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Soviet Union and Marxism

Hematite12
Posts: 400
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4/17/2014 6:38:32 PM
Posted: 2 years ago
Having read the Communist Manifesto in full and some of his other writings, and learning about the history of the Soviet Union, I don't understand why it's associated with Marx.

These are a few separate but related differences I see:

1. The Bolshevik revolution was carried out by a small group of people that worked totally independently of the Russian working class; it was NOT a proletariat revolution that Marx called for.

2. The Bolsheviks, contrary to their name, were not even supported by the majority of Russians, and as time went on and their absolute governmental incompetency became clear, the communist party fabricated all of the elections because very, very few actually wanted them to stay in control. This shows that the "proletariat" was NOT in control of society, they had NOT come to dominate the bourgeoisie. The bourgeoisie were simply replaced by an equally oppressive governmental force that did not act on the desires of the WORKERS, but on the desires of a few professional revolutionaries.

3. The kind of government that Marx called for was, as far as I understand, a kind of government that acted on the will of the working class. It is a communal government. What the Bolsheviks established was a non-democratic authoritarian government.

4. Marx spoke much about how awful factories were for the proletariat's "souls", since it alienates them from their labor, their products, and other people. But the Soviet Union didn't abolish factories, as far as I know.
Wocambs
Posts: 1,505
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4/17/2014 7:40:16 PM
Posted: 2 years ago
Well, if you define socialism as 'worker self-management', then Lenin is not a socialist,

"the same revolution demands"precisely in the interests of its development and consolidation, precisely in the interests of socialism"that the people unquestioningly obey the single will of the leaders of labour"

(http://www.marxists.org...)

Might as well say 'in the interests of socialism, we must destroy socialism'.

Leinin actually defined socialism as this: "Socialism is merely state-capitalist monopoly which is made to serve the whole people". (http://www.worldsocialism.org...)

So yes, the USSR is not particularly 'socialist'.
Hematite12
Posts: 400
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4/17/2014 7:54:37 PM
Posted: 2 years ago
At 4/17/2014 7:40:16 PM, Wocambs wrote:
Well, if you define socialism as 'worker self-management', then Lenin is not a socialist,

"the same revolution demands"precisely in the interests of its development and consolidation, precisely in the interests of socialism"that the people unquestioningly obey the single will of the leaders of labour"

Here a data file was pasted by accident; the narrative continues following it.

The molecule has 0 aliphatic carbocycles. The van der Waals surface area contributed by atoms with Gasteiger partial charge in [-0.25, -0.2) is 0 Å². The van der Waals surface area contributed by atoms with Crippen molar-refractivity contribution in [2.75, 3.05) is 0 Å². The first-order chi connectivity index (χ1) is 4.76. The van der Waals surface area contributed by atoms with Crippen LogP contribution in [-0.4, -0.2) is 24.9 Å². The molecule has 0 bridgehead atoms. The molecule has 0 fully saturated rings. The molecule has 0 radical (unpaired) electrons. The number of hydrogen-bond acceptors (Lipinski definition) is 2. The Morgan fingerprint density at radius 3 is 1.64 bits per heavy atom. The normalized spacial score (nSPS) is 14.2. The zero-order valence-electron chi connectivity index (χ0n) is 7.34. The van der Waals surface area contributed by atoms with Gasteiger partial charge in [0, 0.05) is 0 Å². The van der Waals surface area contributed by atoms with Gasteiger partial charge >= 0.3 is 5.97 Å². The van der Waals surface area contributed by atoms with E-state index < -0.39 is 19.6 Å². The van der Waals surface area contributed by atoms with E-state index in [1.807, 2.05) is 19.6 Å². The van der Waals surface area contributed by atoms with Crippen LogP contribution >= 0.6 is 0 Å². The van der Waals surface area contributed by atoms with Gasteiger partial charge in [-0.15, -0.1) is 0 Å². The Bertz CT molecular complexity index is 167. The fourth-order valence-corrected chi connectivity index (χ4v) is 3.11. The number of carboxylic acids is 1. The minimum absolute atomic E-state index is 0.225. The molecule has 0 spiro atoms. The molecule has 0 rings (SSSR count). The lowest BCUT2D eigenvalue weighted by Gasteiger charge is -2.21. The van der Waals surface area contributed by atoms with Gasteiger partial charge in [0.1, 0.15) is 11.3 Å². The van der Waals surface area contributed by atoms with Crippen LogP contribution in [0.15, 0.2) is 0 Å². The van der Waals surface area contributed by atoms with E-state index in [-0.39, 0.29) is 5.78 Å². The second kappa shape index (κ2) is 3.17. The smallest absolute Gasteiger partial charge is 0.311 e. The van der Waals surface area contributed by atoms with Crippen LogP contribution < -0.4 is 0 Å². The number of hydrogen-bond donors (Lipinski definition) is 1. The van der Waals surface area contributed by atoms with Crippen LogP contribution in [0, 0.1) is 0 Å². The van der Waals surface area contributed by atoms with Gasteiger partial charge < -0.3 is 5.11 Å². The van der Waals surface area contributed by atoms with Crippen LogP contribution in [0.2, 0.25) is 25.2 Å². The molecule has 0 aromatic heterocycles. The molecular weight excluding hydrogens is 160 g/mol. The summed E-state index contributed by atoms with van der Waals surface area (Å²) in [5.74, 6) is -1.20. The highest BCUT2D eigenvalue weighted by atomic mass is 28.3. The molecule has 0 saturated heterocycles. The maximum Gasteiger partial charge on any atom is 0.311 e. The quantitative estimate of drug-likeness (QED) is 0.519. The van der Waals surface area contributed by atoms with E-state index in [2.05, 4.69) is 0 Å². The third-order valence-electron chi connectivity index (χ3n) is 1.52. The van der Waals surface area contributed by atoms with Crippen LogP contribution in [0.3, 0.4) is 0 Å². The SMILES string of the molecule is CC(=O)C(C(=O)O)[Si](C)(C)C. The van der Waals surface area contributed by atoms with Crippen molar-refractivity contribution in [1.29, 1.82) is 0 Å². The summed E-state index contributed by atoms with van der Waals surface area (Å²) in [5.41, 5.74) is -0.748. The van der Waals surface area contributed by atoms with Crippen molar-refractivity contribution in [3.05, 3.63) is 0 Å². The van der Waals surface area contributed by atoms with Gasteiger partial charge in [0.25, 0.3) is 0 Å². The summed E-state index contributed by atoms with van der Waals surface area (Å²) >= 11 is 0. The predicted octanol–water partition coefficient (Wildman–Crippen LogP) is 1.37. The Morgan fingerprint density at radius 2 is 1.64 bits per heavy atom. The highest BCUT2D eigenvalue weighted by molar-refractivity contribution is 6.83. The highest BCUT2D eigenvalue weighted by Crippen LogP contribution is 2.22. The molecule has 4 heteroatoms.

(http://www.marxists.org...)

Might as well say 'in the interests of socialism, we must destroy socialism'.

Leinin actually defined socialism as this: "Socialism is merely state-capitalist monopoly which is made to serve the whole people". (http://www.worldsocialism.org...)

So yes, the USSR is not particularly 'socialist'.

I didn't say it wasn't socialist, I said it wasn't Marxist.
Wocambs
Posts: 1,505
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4/17/2014 7:59:20 PM
Posted: 2 years ago
At 4/17/2014 7:54:37 PM, Hematite12 wrote:
At 4/17/2014 7:40:16 PM, Wocambs wrote:
Well, if you define socialism as 'worker self-management', then Lenin is not a socialist,

"the same revolution demands"precisely in the interests of its development and consolidation, precisely in the interests of socialism"that the people unquestioningly obey the single will of the leaders of labour"

(http://www.marxists.org...)

Might as well say 'in the interests of socialism, we must destroy socialism'.

Leinin actually defined socialism as this: "Socialism is merely state-capitalist monopoly which is made to serve the whole people". (http://www.worldsocialism.org...)

So yes, the USSR is not particularly 'socialist'.

I didn't say it wasn't socialist, I said it wasn't Marxist.

Well I guess I disagree with you then?
Hematite12
Posts: 400
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4/17/2014 8:00:54 PM
Posted: 2 years ago
At 4/17/2014 7:59:20 PM, Wocambs wrote:
At 4/17/2014 7:54:37 PM, Hematite12 wrote:
At 4/17/2014 7:40:16 PM, Wocambs wrote:
Well, if you define socialism as 'worker self-management', then Lenin is not a socialist,

"the same revolution demands"precisely in the interests of its development and consolidation, precisely in the interests of socialism"that the people unquestioningly obey the single will of the leaders of labour"

(http://www.marxists.org...)

Might as well say 'in the interests of socialism, we must destroy socialism'.

Leinin actually defined socialism as this: "Socialism is merely state-capitalist monopoly which is made to serve the whole people". (http://www.worldsocialism.org...)

So yes, the USSR is not particularly 'socialist'.

I didn't say it wasn't socialist, I said it wasn't Marxist.

Well I guess I disagree with you then?

Disagree with me on what? I said Marxist not socialist lol
Wocambs
Posts: 1,505
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4/17/2014 8:05:33 PM
Posted: 2 years ago
At 4/17/2014 8:00:54 PM, Hematite12 wrote:
At 4/17/2014 7:59:20 PM, Wocambs wrote:
At 4/17/2014 7:54:37 PM, Hematite12 wrote:
At 4/17/2014 7:40:16 PM, Wocambs wrote:
Well, if you define socialism as 'worker self-management', then Lenin is not a socialist,

"the same revolution demands"precisely in the interests of its development and consolidation, precisely in the interests of socialism"that the people unquestioningly obey the single will of the leaders of labour"

(http://www.marxists.org...)

Might as well say 'in the interests of socialism, we must destroy socialism'.

Leinin actually defined socialism as this: "Socialism is merely state-capitalist monopoly which is made to serve the whole people". (http://www.worldsocialism.org...)